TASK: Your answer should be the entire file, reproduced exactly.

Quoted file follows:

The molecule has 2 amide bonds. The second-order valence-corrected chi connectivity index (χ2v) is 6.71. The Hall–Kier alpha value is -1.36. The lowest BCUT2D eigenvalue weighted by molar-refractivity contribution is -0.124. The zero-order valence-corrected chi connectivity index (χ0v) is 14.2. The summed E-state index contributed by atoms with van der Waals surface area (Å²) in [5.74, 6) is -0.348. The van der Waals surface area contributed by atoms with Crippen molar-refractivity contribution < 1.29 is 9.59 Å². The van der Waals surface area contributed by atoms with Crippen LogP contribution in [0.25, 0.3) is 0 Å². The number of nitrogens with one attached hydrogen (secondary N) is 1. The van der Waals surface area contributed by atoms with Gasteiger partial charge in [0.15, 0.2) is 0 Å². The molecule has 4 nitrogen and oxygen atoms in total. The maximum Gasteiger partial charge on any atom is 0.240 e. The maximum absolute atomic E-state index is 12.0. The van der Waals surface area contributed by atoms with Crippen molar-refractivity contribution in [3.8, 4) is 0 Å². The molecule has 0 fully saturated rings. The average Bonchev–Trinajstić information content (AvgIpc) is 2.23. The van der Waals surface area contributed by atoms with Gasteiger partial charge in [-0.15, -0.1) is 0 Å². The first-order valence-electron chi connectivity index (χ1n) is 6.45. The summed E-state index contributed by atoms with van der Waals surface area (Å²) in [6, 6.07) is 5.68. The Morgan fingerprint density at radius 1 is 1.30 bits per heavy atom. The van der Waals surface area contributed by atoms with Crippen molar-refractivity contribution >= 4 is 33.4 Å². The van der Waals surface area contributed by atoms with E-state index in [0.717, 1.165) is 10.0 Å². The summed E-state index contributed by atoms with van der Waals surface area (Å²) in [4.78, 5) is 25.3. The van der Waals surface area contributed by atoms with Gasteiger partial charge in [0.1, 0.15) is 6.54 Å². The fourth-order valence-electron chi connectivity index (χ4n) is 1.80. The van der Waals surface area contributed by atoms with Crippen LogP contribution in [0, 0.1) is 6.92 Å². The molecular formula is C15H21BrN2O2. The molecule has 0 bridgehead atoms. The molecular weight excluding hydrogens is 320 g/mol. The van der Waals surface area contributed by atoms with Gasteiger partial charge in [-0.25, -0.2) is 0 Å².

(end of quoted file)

The molecule has 2 amide bonds. The second-order valence-corrected chi connectivity index (χ2v) is 6.71. The Hall–Kier alpha value is -1.36. The lowest BCUT2D eigenvalue weighted by molar-refractivity contribution is -0.124. The zero-order valence-corrected chi connectivity index (χ0v) is 14.2. The summed E-state index contributed by atoms with van der Waals surface area (Å²) in [5.74, 6) is -0.348. The van der Waals surface area contributed by atoms with Crippen molar-refractivity contribution < 1.29 is 9.59 Å². The van der Waals surface area contributed by atoms with Crippen LogP contribution in [0.25, 0.3) is 0 Å². The number of nitrogens with one attached hydrogen (secondary N) is 1. The van der Waals surface area contributed by atoms with Gasteiger partial charge in [0.15, 0.2) is 0 Å². The molecule has 4 nitrogen and oxygen atoms in total. The maximum Gasteiger partial charge on any atom is 0.240 e. The maximum absolute atomic E-state index is 12.0. The van der Waals surface area contributed by atoms with Crippen molar-refractivity contribution in [3.8, 4) is 0 Å². The molecule has 0 fully saturated rings. The average Bonchev–Trinajstić information content (AvgIpc) is 2.23. The van der Waals surface area contributed by atoms with Gasteiger partial charge in [-0.15, -0.1) is 0 Å². The first-order valence-electron chi connectivity index (χ1n) is 6.45. The summed E-state index contributed by atoms with van der Waals surface area (Å²) in [6, 6.07) is 5.68. The Morgan fingerprint density at radius 1 is 1.30 bits per heavy atom. The van der Waals surface area contributed by atoms with Crippen molar-refractivity contribution >= 4 is 33.4 Å². The van der Waals surface area contributed by atoms with E-state index in [0.717, 1.165) is 10.0 Å². The summed E-state index contributed by atoms with van der Waals surface area (Å²) in [4.78, 5) is 25.3. The van der Waals surface area contributed by atoms with Gasteiger partial charge in [0.1, 0.15) is 6.54 Å². The fourth-order valence-electron chi connectivity index (χ4n) is 1.80. The van der Waals surface area contributed by atoms with Crippen LogP contribution in [0, 0.1) is 6.92 Å². The molecular formula is C15H21BrN2O2. The molecule has 0 bridgehead atoms. The molecular weight excluding hydrogens is 320 g/mol. The van der Waals surface area contributed by atoms with Gasteiger partial charge in [-0.25, -0.2) is 0 Å².